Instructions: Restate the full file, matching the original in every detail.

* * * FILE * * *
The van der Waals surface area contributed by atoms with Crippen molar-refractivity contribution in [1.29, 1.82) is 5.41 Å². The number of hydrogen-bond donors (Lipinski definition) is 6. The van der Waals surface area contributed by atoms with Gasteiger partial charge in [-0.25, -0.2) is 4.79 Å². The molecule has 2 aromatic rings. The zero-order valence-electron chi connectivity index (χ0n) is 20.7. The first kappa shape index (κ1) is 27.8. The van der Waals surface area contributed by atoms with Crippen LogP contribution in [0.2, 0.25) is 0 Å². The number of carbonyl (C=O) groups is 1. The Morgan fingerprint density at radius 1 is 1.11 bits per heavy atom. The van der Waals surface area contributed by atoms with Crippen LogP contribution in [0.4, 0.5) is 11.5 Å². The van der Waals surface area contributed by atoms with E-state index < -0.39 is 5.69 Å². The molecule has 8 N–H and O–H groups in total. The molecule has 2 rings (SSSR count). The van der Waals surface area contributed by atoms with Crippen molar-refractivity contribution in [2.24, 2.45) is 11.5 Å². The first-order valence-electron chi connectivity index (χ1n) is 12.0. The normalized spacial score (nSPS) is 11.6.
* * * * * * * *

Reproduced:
The van der Waals surface area contributed by atoms with Crippen molar-refractivity contribution in [1.29, 1.82) is 5.41 Å². The number of hydrogen-bond donors (Lipinski definition) is 6. The van der Waals surface area contributed by atoms with Gasteiger partial charge in [-0.25, -0.2) is 4.79 Å². The molecule has 2 aromatic rings. The zero-order valence-electron chi connectivity index (χ0n) is 20.7. The first kappa shape index (κ1) is 27.8. The van der Waals surface area contributed by atoms with Crippen LogP contribution in [0.2, 0.25) is 0 Å². The number of carbonyl (C=O) groups is 1. The Morgan fingerprint density at radius 1 is 1.11 bits per heavy atom. The van der Waals surface area contributed by atoms with Crippen LogP contribution in [0.4, 0.5) is 11.5 Å². The van der Waals surface area contributed by atoms with E-state index < -0.39 is 5.69 Å². The molecule has 8 N–H and O–H groups in total. The molecule has 2 rings (SSSR count). The van der Waals surface area contributed by atoms with Crippen molar-refractivity contribution in [2.24, 2.45) is 11.5 Å². The first-order valence-electron chi connectivity index (χ1n) is 12.0. The normalized spacial score (nSPS) is 11.6.